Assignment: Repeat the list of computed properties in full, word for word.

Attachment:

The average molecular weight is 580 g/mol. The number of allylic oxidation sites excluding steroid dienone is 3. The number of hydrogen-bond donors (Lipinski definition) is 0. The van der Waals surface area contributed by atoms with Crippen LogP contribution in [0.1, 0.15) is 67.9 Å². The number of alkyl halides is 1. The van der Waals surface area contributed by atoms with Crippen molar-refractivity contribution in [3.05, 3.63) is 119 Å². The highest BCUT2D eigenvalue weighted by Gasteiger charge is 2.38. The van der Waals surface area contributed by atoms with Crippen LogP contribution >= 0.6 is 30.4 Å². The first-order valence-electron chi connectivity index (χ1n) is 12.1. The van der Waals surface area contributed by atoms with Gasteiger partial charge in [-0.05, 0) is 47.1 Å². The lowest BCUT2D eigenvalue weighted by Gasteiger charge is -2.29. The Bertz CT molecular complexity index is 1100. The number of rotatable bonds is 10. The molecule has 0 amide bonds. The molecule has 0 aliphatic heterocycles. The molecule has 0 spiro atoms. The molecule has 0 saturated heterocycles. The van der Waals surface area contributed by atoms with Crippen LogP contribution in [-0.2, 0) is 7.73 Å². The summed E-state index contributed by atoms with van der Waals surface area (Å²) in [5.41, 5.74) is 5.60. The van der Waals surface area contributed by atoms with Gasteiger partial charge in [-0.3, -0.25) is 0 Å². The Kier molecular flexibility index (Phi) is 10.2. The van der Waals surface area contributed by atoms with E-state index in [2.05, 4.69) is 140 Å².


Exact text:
The average molecular weight is 580 g/mol. The number of allylic oxidation sites excluding steroid dienone is 3. The number of hydrogen-bond donors (Lipinski definition) is 0. The van der Waals surface area contributed by atoms with Crippen LogP contribution in [0.1, 0.15) is 67.9 Å². The number of alkyl halides is 1. The van der Waals surface area contributed by atoms with Crippen molar-refractivity contribution in [3.05, 3.63) is 119 Å². The highest BCUT2D eigenvalue weighted by Gasteiger charge is 2.38. The van der Waals surface area contributed by atoms with Crippen LogP contribution >= 0.6 is 30.4 Å². The first-order valence-electron chi connectivity index (χ1n) is 12.1. The van der Waals surface area contributed by atoms with Gasteiger partial charge in [-0.05, 0) is 47.1 Å². The lowest BCUT2D eigenvalue weighted by Gasteiger charge is -2.29. The Bertz CT molecular complexity index is 1100. The number of rotatable bonds is 10. The molecule has 0 amide bonds. The molecule has 0 aliphatic heterocycles. The molecule has 0 spiro atoms. The molecule has 0 saturated heterocycles. The van der Waals surface area contributed by atoms with Crippen LogP contribution in [-0.2, 0) is 7.73 Å². The summed E-state index contributed by atoms with van der Waals surface area (Å²) in [5.41, 5.74) is 5.60. The van der Waals surface area contributed by atoms with Gasteiger partial charge in [-0.3, -0.25) is 0 Å². The Kier molecular flexibility index (Phi) is 10.2. The van der Waals surface area contributed by atoms with E-state index in [2.05, 4.69) is 140 Å².